Soil science society of america journal vol:63 issue:6 pages:1829-1835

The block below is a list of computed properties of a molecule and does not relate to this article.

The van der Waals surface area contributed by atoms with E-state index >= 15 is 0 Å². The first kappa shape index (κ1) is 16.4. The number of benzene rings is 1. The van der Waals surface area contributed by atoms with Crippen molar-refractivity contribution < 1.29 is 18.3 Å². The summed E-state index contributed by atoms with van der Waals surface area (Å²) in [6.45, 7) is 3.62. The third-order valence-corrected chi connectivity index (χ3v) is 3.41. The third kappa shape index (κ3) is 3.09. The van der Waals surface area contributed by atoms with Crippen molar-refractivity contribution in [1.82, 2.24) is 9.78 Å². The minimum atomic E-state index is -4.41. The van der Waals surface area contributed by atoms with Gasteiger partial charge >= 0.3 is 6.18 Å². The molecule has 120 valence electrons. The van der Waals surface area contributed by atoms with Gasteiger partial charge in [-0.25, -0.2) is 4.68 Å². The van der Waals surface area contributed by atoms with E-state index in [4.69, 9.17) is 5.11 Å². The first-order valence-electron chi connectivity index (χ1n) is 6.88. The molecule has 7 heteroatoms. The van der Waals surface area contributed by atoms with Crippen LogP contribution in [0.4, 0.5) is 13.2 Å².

Understanding and quantifying the large, unexplained variability in soil erosion data are critical for advancing erosion science, evaluating soil erosion models, and designing erosion experiments, We hypothesized that it is possible to quantify variability between replicated soil erosion field plots under natural rainfall, and thus determine the principal factor or factors which correlate to the magnitude of the variability: Data from replicated plot pairs for 2061 storms, 797 annual erosion measurements, and 53 multi-year erosion totals were used. Thirteen different soil types and site locations were represented in the data. The relative differences between replicated plot pair data tended to be lesser for greater magnitudes of measured soil loss, thus indicating that soil loss magnitude was a principal factor for explaining variance in the soil loss data. Using this assumption, we estimated the coefficient of variation of within-treatment, plot replicate values of measured soil lass. Variances between replicates decreased as a power function (r(2) = 0.78) of measured soil loss, and were independent of whether the measurements were event-, annual-, or multi-year values. Coefficients of variation ranged on the order of 14% for a measured soil loss of 20 kg/m(2) to greater than 150% for a measured soil loss of less than 0.01 kg/m(2) These results have important implications for both experimental design and for using erosion data to evaluate prediction capability for erosion models.